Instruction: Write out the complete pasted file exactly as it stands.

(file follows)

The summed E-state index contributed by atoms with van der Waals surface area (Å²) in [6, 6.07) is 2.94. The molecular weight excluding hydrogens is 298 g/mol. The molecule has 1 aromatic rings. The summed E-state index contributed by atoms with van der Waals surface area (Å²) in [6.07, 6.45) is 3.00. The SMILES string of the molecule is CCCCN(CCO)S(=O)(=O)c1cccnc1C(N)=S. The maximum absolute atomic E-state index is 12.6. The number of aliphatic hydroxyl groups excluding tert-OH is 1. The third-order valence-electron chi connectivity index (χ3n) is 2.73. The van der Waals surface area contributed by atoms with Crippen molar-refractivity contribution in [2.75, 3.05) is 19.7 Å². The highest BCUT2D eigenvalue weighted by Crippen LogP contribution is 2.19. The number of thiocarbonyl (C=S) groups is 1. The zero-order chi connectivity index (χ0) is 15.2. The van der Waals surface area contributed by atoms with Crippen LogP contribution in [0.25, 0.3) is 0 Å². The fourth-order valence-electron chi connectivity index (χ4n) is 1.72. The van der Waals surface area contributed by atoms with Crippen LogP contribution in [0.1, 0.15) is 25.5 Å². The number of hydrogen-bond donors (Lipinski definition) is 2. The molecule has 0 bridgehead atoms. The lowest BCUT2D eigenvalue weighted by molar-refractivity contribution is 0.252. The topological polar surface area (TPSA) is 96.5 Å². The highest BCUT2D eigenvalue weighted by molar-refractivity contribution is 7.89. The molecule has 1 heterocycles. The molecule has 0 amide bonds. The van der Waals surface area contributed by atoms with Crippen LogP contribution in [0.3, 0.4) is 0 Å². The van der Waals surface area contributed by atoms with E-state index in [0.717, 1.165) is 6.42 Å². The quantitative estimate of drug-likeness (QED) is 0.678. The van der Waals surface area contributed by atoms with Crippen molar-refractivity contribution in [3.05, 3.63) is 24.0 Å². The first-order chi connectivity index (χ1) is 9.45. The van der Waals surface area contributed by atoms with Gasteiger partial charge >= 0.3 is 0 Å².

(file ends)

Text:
The summed E-state index contributed by atoms with van der Waals surface area (Å²) in [6, 6.07) is 2.94. The molecular weight excluding hydrogens is 298 g/mol. The molecule has 1 aromatic rings. The summed E-state index contributed by atoms with van der Waals surface area (Å²) in [6.07, 6.45) is 3.00. The SMILES string of the molecule is CCCCN(CCO)S(=O)(=O)c1cccnc1C(N)=S. The maximum absolute atomic E-state index is 12.6. The number of aliphatic hydroxyl groups excluding tert-OH is 1. The third-order valence-electron chi connectivity index (χ3n) is 2.73. The van der Waals surface area contributed by atoms with Crippen molar-refractivity contribution in [2.75, 3.05) is 19.7 Å². The highest BCUT2D eigenvalue weighted by Crippen LogP contribution is 2.19. The number of thiocarbonyl (C=S) groups is 1. The zero-order chi connectivity index (χ0) is 15.2. The van der Waals surface area contributed by atoms with Crippen LogP contribution in [0.25, 0.3) is 0 Å². The fourth-order valence-electron chi connectivity index (χ4n) is 1.72. The van der Waals surface area contributed by atoms with Crippen LogP contribution in [0.1, 0.15) is 25.5 Å². The number of hydrogen-bond donors (Lipinski definition) is 2. The molecule has 0 bridgehead atoms. The lowest BCUT2D eigenvalue weighted by molar-refractivity contribution is 0.252. The topological polar surface area (TPSA) is 96.5 Å². The highest BCUT2D eigenvalue weighted by molar-refractivity contribution is 7.89. The molecule has 1 heterocycles. The molecule has 0 amide bonds. The van der Waals surface area contributed by atoms with Crippen LogP contribution in [0.3, 0.4) is 0 Å². The van der Waals surface area contributed by atoms with E-state index in [0.717, 1.165) is 6.42 Å². The quantitative estimate of drug-likeness (QED) is 0.678. The van der Waals surface area contributed by atoms with Crippen molar-refractivity contribution in [3.05, 3.63) is 24.0 Å². The first-order chi connectivity index (χ1) is 9.45. The van der Waals surface area contributed by atoms with Gasteiger partial charge >= 0.3 is 0 Å².